Hold onto your hats, folks, it’s about to get metaphysical in here.
On my writing desk, I keep a handful of things: an array of notebooks, a tin of pens, random memorabilia like a sumo wrestler paperweight and a glass fish within a fish, a scattering of framed photographs, Japanese candy, tissues, hand lotion, scotch tape, and a deck of Oracle Cards by Doreen Virtue called “Healing with the Angels.”
There are a number of writers who work with tarot cards including Stephen King, John Steinbeck, and Italo Calvino, who is quoted as saying that the tarot is “a machine for writing stories.” If you Google “writers and the tarot,” you’ll encounter a slew of websites that offer the tarot as a useful tool for writers (including this one that helps you choose a tarot deck and this one that offers different writerly spreads and this one that connects a group of Minnesota writers in an online forum). Each presents ideas on exploring plot, developing characters, understanding setting, and other ways of overcoming writerly obstacles.
While I’ve used tarot cards in the past, over my own systems of trial and error, I have worked through different decks of cards and wound up with the Angel ones at my desk because, unlike the above authors, I don’t usually seek plot or character insight, I seek encouragement. Whenever I am at a loss or feeling down or unsure why I am doing this thing writing thing anyway, I pull a card.
Today, I pulled a card for Writer’s March, and here is what I got:
And so, the angels offer up the advice of “Focus.” I had to laugh because this is one card I pull for myself nearly every day, no matter how many times I shuffle the deck (which is crazy because there are 44 to choose from). And here is the message:
Think about what you want, not what you don’t want. Guard your thoughts carefully, because they create your experiences.
Sometimes it seems that our thoughts choose us, but this is never the case. We always choose our thoughts–every moment. Our thoughts always have an effect, and there are no neutral thoughts. One-half second before you hold a thought, you decide to hold it. So, with practice, you can learn to monitor and alter your thoughts. This is the equivalent of putting your hands on the steering wheel of your life.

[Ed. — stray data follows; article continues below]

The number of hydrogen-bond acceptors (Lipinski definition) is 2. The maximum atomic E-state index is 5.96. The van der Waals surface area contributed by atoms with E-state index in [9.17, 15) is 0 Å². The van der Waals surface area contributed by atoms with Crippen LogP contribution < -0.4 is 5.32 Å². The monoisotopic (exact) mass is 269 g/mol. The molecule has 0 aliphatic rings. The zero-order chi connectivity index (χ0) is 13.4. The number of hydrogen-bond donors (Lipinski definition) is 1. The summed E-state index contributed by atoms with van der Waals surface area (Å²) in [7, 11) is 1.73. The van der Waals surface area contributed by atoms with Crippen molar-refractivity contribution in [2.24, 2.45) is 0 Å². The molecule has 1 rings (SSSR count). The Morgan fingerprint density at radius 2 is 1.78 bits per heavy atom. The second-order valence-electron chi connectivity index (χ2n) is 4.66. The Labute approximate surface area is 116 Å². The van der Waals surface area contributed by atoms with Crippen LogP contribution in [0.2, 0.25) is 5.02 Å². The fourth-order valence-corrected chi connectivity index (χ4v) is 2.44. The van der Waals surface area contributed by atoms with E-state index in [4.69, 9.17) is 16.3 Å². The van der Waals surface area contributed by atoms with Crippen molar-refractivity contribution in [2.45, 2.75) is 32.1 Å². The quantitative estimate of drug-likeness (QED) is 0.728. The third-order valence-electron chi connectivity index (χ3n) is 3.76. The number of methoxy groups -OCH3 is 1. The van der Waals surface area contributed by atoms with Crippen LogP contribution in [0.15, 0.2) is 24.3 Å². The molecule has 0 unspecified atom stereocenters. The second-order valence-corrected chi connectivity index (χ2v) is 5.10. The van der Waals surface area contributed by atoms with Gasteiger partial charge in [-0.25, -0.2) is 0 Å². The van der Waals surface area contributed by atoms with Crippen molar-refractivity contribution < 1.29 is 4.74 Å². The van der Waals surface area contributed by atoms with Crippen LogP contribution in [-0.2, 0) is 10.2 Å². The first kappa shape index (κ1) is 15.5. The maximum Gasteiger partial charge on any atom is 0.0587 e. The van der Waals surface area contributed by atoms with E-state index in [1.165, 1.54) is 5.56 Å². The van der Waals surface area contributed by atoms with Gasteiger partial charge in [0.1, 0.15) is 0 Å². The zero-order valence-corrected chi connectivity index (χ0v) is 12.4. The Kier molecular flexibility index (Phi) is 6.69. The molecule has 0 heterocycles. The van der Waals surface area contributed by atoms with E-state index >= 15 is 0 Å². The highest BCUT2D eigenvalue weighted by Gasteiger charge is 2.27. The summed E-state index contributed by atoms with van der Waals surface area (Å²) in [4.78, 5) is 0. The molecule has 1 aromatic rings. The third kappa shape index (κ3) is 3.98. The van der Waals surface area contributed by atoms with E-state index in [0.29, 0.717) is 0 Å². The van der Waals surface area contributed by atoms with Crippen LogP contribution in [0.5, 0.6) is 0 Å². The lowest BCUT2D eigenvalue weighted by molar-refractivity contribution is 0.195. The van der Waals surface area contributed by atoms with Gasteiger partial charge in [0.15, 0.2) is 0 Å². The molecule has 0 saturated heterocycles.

I love this card. I usually pull it when I find myself getting distracted or making excuses for work. It appears when I tell myself things like, “I don’t have time,” or “I’m too tired,” or “I can’t do this right now.” The message of the card is simple. Our thoughts have power. When we think in the word “can’t,” we cut ourselves down because thoughts equal actions. If we think in can’t, then we won’t. If we believe we can write, then we will. If we believe we don’t have enough time or can’t muster the effort, then we won’t even try. If we believe our work has meaning, then it does.
I cannot think of a more fitting message for Day 20 of this Writer’s March. Perhaps, if you are like me, you are feeling the weight of the month. It’s easy at this time, to cast our goals aside, to forget, to put off, to defer, to decline. Well, friends, as the Angel oracle says: “Think about what you want, not what you don’t want.” If you committed to this month, it is because you wanted to put writing in your life. Remind yourself of why. Now, go to it. Act. Write.